Y jugamos el cogido y cogemos guayabas y moras. Y ayudarle a mi papá, y le ayudo a venir y dormir y soñar y jugar mucho.
Y te quiero mucho y con cariño. Chao.

Grandpa, I love you very much and one of these days I will go to Bogotá and I will help you work and I bring you money and food and
you come to live here and we go fishing for fish and trouts and captains and tilapia.
And we play and we get guavas and blackberries. And we help my father and I help you come here, and sleep and dream and play a lot.
And I love you very much. Bye


Notepads, notebooks and postcards available with these same images are available at the Laboratorio del Espíritu. If you want to pre order your notebooks, notepads please contact Laboratorio del Espíritu directly:

tel: (+57) 315 516 43 03 · e-mail:


Special thanks to Alfredo Molina for his generous donation of these scarves produced in Spain.

Special thanks to super talented Lucrecia Perez for sewing the borders of the scarves in Spain.

Special thanks to Esteban Clavijo, Jaime Zuluaga, Andrea Gutierrezand Adriana Arias from Línea Directa, for their generous donation of the scarves produced in Colombia as well as all the love and care they have put into this project.

Special thanks to Pancho Tolchinsky as always for his lovely pictures of the scarves.

Special thanks to those who would like to contribute with this beautiful project.


Top Story in The Sue Searle Daily (Thursday 5 April 2012).

Killer jeans are still being made!

April 4, 2012
killer jeans

killer jeans

Killer jeans quite literally kill! Workers die from sandblasting jeans to give them that faded, worn look.

You can of course get the same look by buying faded second hand jeans, but that does not line the pockets of the greedy fashion industry.

Therein lies the difference between fast fashion and slow fashion. One is driven by greed, the other concerned with sustainability, where clothes come from, how they are made and the impact on people and planet.

In Bangladesh many sweatshops exporting jeans for brands including Levis, Lee, Diesel and Zara continue to sandblast and put workers’ lives at risk.

One factory owner stated that it was impossible to produce some of the designs requested without the use of sandblasting. Indeed workers told researchers from Labour Behind the Label that they are told to switch to using sandblasting, even if a buyer has said it is not be used, if they are too close to production deadlines. Others stated that production was often carried out at night to avoid detection by inspectors and auditors.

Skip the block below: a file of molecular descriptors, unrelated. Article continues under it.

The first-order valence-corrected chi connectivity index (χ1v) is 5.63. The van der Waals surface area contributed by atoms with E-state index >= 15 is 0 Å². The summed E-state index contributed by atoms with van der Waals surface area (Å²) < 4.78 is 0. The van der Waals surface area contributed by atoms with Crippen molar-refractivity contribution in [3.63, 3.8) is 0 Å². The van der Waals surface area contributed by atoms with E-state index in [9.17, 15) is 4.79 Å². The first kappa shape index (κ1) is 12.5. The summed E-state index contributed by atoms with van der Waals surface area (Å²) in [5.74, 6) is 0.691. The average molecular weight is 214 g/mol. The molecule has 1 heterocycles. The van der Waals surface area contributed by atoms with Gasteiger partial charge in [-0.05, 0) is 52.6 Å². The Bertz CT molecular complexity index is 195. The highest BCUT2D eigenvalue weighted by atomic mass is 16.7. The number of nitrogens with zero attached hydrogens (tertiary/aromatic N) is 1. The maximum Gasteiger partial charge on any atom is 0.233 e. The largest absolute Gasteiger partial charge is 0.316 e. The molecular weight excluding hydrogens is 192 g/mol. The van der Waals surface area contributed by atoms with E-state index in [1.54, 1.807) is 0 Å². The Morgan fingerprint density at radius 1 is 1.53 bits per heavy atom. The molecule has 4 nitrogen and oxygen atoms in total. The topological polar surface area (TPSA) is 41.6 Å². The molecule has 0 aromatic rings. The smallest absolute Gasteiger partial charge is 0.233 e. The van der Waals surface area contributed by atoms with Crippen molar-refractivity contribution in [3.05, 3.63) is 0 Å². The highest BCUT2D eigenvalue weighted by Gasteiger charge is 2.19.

Workers interviewed suffered from constant coughing and breathing difficulties. They were using old machinery, and were forced to work up to twelve hours a day in dusty, poorly ventilated rooms, without adequate health and safety protection. Most interviewed had colleagues who had fallen ill.

There is a lack of medical care provided to workers and they face difficulties in getting adequate diagnosis and treatment, in part because of the low awareness of the issue among medical professionals.

This is not acceptable. More has to be done to ensure that brands take action to end all forms of sandblasting.

Killer jeans are still being made
Deadly Denim – Sandblasting in the Bangladesh Garment Industry

Slow fashion

March 31, 2012
slow fashion pledge

slow fashion pledge

Slow fashion is not a seasonal trend that comes and goes like animal print, but a sustainable fashion movement that is gaining momentum. — Jessica Bourland

Fast fashion is greed.

Fast fashion is exploitation.

Fast fashion is sweatshop factories, one factory pitted against another factory, one country pitted against another country.

Fast fashion externalises costs, destroys the environment.

Fast fashion is global corporations brainwashing sheep-like individuals that they must all look the same, dress the same, think the same.

Fast fashion is disposable clothes, wardrobes that must be emptied and replenished every four months.

Fast fashion, cheap clothes, clothes that are too cheap to repair, too cheap even to launder, come with a very high price tag.

Slow fashion is style.

Slow fashion is clothes we look good in.

Slow fashion is small artisan designers and dressmakers, who use natural materials.

Slow fashion is organic.

Slow fashion is Fair Trade